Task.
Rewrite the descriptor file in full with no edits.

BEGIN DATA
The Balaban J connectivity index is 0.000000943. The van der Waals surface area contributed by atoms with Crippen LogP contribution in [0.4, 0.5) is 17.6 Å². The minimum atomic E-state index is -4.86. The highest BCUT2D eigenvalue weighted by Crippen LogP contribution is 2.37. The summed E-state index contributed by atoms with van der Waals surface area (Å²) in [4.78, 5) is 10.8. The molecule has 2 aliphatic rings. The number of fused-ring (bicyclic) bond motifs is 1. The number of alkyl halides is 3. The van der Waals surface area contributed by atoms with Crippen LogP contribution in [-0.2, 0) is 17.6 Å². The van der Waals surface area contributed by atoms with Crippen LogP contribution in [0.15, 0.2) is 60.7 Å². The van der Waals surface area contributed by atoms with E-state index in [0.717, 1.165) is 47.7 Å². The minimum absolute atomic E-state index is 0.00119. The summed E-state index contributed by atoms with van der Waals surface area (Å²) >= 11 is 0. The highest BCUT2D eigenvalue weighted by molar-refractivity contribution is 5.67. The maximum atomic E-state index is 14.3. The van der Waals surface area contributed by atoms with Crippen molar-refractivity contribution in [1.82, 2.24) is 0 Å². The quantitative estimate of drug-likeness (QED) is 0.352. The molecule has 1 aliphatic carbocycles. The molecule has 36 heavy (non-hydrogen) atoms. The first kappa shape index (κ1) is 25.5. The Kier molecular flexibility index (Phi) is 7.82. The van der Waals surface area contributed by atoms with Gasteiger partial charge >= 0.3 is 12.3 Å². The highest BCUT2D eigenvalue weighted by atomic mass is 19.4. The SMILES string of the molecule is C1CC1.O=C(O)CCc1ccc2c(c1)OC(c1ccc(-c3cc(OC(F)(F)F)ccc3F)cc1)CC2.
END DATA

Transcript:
The Balaban J connectivity index is 0.000000943. The van der Waals surface area contributed by atoms with Crippen LogP contribution in [0.4, 0.5) is 17.6 Å². The minimum atomic E-state index is -4.86. The highest BCUT2D eigenvalue weighted by Crippen LogP contribution is 2.37. The summed E-state index contributed by atoms with van der Waals surface area (Å²) in [4.78, 5) is 10.8. The molecule has 2 aliphatic rings. The number of fused-ring (bicyclic) bond motifs is 1. The number of alkyl halides is 3. The van der Waals surface area contributed by atoms with Crippen LogP contribution in [-0.2, 0) is 17.6 Å². The van der Waals surface area contributed by atoms with Crippen LogP contribution in [0.15, 0.2) is 60.7 Å². The van der Waals surface area contributed by atoms with E-state index in [0.717, 1.165) is 47.7 Å². The minimum absolute atomic E-state index is 0.00119. The summed E-state index contributed by atoms with van der Waals surface area (Å²) >= 11 is 0. The highest BCUT2D eigenvalue weighted by molar-refractivity contribution is 5.67. The maximum atomic E-state index is 14.3. The van der Waals surface area contributed by atoms with Crippen molar-refractivity contribution in [1.82, 2.24) is 0 Å². The quantitative estimate of drug-likeness (QED) is 0.352. The molecule has 1 aliphatic carbocycles. The molecule has 36 heavy (non-hydrogen) atoms. The first kappa shape index (κ1) is 25.5. The Kier molecular flexibility index (Phi) is 7.82. The van der Waals surface area contributed by atoms with Gasteiger partial charge >= 0.3 is 12.3 Å². The highest BCUT2D eigenvalue weighted by atomic mass is 19.4. The SMILES string of the molecule is C1CC1.O=C(O)CCc1ccc2c(c1)OC(c1ccc(-c3cc(OC(F)(F)F)ccc3F)cc1)CC2.